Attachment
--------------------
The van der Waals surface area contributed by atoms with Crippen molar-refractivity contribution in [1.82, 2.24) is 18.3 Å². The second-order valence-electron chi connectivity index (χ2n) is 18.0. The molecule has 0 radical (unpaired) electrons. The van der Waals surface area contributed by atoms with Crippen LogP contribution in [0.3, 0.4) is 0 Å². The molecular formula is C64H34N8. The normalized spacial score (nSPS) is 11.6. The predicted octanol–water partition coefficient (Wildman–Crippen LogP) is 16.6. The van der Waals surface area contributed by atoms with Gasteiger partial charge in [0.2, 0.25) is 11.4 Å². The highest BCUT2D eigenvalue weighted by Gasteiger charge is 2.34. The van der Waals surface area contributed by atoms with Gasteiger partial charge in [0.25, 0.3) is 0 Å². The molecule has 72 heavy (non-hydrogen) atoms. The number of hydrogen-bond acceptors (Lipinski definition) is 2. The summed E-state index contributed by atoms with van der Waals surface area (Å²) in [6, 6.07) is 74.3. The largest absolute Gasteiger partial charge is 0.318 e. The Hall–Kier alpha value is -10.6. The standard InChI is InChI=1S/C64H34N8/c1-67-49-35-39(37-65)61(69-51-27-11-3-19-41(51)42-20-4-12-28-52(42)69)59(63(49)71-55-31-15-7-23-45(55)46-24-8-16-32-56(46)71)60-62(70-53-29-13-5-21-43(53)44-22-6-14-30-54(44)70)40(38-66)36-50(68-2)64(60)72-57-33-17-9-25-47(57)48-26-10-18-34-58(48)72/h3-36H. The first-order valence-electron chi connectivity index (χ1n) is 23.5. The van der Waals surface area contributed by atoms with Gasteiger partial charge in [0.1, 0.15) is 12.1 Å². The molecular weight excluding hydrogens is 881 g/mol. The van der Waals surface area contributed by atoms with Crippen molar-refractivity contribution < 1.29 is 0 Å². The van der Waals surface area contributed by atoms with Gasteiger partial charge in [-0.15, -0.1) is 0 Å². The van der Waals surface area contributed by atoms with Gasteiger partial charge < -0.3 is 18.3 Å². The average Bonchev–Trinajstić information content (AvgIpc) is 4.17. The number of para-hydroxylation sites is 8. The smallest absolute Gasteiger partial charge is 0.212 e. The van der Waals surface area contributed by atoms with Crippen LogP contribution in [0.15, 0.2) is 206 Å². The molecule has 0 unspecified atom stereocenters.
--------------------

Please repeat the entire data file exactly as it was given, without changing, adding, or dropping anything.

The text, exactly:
The van der Waals surface area contributed by atoms with Crippen molar-refractivity contribution in [1.82, 2.24) is 18.3 Å². The second-order valence-electron chi connectivity index (χ2n) is 18.0. The molecule has 0 radical (unpaired) electrons. The van der Waals surface area contributed by atoms with Crippen LogP contribution in [0.3, 0.4) is 0 Å². The molecular formula is C64H34N8. The normalized spacial score (nSPS) is 11.6. The predicted octanol–water partition coefficient (Wildman–Crippen LogP) is 16.6. The van der Waals surface area contributed by atoms with Gasteiger partial charge in [0.2, 0.25) is 11.4 Å². The highest BCUT2D eigenvalue weighted by Gasteiger charge is 2.34. The van der Waals surface area contributed by atoms with Gasteiger partial charge in [0.25, 0.3) is 0 Å². The molecule has 72 heavy (non-hydrogen) atoms. The number of hydrogen-bond acceptors (Lipinski definition) is 2. The summed E-state index contributed by atoms with van der Waals surface area (Å²) in [6, 6.07) is 74.3. The largest absolute Gasteiger partial charge is 0.318 e. The Hall–Kier alpha value is -10.6. The standard InChI is InChI=1S/C64H34N8/c1-67-49-35-39(37-65)61(69-51-27-11-3-19-41(51)42-20-4-12-28-52(42)69)59(63(49)71-55-31-15-7-23-45(55)46-24-8-16-32-56(46)71)60-62(70-53-29-13-5-21-43(53)44-22-6-14-30-54(44)70)40(38-66)36-50(68-2)64(60)72-57-33-17-9-25-47(57)48-26-10-18-34-58(48)72/h3-36H. The first-order valence-electron chi connectivity index (χ1n) is 23.5. The van der Waals surface area contributed by atoms with Gasteiger partial charge in [0.1, 0.15) is 12.1 Å². The molecular weight excluding hydrogens is 881 g/mol. The van der Waals surface area contributed by atoms with Crippen molar-refractivity contribution < 1.29 is 0 Å². The van der Waals surface area contributed by atoms with Gasteiger partial charge in [-0.15, -0.1) is 0 Å². The van der Waals surface area contributed by atoms with Gasteiger partial charge < -0.3 is 18.3 Å². The average Bonchev–Trinajstić information content (AvgIpc) is 4.17. The number of para-hydroxylation sites is 8. The smallest absolute Gasteiger partial charge is 0.212 e. The van der Waals surface area contributed by atoms with Crippen LogP contribution in [0.15, 0.2) is 206 Å². The molecule has 0 unspecified atom stereocenters.